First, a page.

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Opioid treatment gets Government go-ahead

Research at National Addiction Centre (NAC) at King’s College London and South London and Maudsley NHS Foundation Trust (SLaM) has played a central role in the Department of Health’s (DH) recent declaration that Injectable Opioid Treatment (IOT) is a “clinically-effective second-line treatment” for people with chronic heroin addictions who have repeatedly failed to respond to standard treatment. 

The NAC led the development and introduction of the new clinical model for IOT, as well as conducting rigorous research into its clinical and cost effectiveness.  As a consequence of positive findings and the publication of the Randomised Injectable Opioid Treatment Trial (RIOTT) results (Lancet, 2010), the DH has now been given approval by the UK Government to commission Phase 2 roll-out of the IOT programme. 

IOT involves the prescription and supervised self-administration of injectable diamorphine (pharmaceutical heroin) or injectable methadone in a supervised clinical setting for opiate misusers who have not responded over many years to standard treatments (such as oral methadone maintenance treatment or residential rehabilitation).  The primary measure of benefit in the trial was the reduction or complete quitting of use of street heroin.

Professor John Strang, Director of the National Addiction Centre says: “We are delighted that our work and that of our international colleagues has produced a quality evidence base to help this severely disadvantaged group. I would like to thank the charity Action on Addiction for their constant support during this challenging work, my colleagues at King’s and SLaM, as well as clinical colleagues at Darlington and Brighton, for their shared commitment over the past 10 years. Our collective efforts and dedication have contributed to this clinical innovation.”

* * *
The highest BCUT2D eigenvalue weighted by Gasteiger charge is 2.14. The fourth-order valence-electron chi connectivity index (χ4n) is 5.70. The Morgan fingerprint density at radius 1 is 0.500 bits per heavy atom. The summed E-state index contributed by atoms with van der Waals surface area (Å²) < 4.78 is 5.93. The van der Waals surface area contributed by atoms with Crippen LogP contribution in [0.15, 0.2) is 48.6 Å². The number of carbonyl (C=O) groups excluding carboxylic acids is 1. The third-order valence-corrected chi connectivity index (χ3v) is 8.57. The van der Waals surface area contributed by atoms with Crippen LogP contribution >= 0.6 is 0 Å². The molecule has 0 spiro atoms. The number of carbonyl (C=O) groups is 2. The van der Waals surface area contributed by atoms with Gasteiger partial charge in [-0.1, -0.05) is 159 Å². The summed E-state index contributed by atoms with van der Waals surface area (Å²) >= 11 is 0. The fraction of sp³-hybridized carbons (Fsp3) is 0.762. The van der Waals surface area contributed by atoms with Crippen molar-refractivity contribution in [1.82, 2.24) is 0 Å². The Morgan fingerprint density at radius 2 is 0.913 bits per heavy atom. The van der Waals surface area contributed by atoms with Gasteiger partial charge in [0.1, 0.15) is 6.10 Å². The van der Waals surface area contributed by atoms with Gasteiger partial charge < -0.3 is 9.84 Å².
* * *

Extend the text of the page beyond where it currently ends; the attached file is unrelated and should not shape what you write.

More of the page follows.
With funding from the DH and the Home Office and the National Treatment Agency for Substance Misuse, and support from the charity Action on Addiction (and, through them, the Community Fund and Hedley Foundation), Professor Strang and colleagues at the NAC worked to refine previous IOT trials from Switzerland, the Netherlands and Germany. Led by the NAC, RIOTT is the result of a ten year collaboration between the Institute of Psychiatry at King’s and SLaM. Research took place over three clinics in the UK (South London, Darlington and Brighton) and in 2010, the primary outcome results were published in the Lancet.  

Currently, researchers at the NAC are undertaking health economic analyses to establish the cost effectiveness of IOT as well as analyses of treatment response prediction and longer-term follow-up. 

The results of the RIOTT study, along with other international research, form the evidence base for the current roll-out of IOT in the UK. The DH is now inviting potential service providers to host supervised injecting clinics. 

To watch Prof Strang discuss the RIOTT trial, please click here

For more information, please contact Seil Collins (Press Officer) email: or tel: 0207 848 5377